Hearnshaw et al. [13] 2004 80 F Polypectomy Sigmoid Right Chest tube+laparotomy No perforation
Webb [12] 1998 72 F Diagnostic Bilateral Chest tube -
Ho et al. [11] 1996 68 M Polypectomy Caecum Right Chest tube+laparotomy Caecal perforation
Tam et al. [10] 1996 65 F Polypectomy Sigmoid Left Chest tube -
Schmidt et al. [9] 1986 59 F Diagnostic Left Conservative -
Thomas et al. [8] 1979 47 F Diagnostic Bilateral Chest tube+laparotomy Caecal perforation
Meyers et al. [7] 1975 68 M Polypectomy - Chest tube+laparotomy Sigmoid perforation
Table 2.
Summary of Various Patient Characteristics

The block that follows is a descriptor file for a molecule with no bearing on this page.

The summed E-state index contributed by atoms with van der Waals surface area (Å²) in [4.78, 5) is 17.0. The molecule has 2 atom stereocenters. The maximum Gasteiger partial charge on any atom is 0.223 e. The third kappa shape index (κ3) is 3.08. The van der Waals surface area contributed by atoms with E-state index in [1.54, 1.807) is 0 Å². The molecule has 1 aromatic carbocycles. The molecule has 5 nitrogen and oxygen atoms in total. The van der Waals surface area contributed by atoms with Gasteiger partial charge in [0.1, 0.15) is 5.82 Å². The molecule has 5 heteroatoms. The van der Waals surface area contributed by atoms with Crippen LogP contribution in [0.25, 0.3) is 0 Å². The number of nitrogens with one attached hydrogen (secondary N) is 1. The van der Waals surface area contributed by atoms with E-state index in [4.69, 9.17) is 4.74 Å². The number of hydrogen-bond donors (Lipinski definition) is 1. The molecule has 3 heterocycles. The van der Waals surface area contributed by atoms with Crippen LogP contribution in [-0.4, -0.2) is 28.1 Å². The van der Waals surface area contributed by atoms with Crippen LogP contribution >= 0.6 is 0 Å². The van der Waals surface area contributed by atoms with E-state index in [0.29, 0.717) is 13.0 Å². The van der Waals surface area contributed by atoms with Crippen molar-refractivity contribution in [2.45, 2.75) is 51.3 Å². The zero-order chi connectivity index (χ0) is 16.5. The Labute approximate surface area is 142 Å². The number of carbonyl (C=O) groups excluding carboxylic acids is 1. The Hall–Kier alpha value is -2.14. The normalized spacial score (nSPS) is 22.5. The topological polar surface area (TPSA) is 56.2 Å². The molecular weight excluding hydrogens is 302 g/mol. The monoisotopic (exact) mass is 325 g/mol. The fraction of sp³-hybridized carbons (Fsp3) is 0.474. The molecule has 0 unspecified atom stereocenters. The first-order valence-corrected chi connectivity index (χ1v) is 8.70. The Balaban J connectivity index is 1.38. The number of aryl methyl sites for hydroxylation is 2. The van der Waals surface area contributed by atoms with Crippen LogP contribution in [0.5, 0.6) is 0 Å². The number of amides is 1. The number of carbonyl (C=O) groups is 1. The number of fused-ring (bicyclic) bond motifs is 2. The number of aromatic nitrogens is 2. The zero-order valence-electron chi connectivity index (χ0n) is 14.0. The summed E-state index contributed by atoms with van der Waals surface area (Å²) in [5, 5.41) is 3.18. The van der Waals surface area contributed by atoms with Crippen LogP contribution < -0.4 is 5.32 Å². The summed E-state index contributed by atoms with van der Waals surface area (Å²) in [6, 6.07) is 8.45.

Characteristics No. of patients (n=22)
Age (Median) 65 (47–89 years)
 Male 5
 Female 17
Underlying pathology
 Nil 8
 Diverticular disease 5
 IBD 5
 Previous colonic resection 2
 Stricture 1
 Faecal impaction 1
 Diagnostic colonoscopy 8
 Colonoscopy with intervention (polypectomy, biopsy, dilatation) 14
 Chest tube alone 9
 Chest tube+Laparotomy 11
 Conservative 2

IBD, inflammatory bowel disease.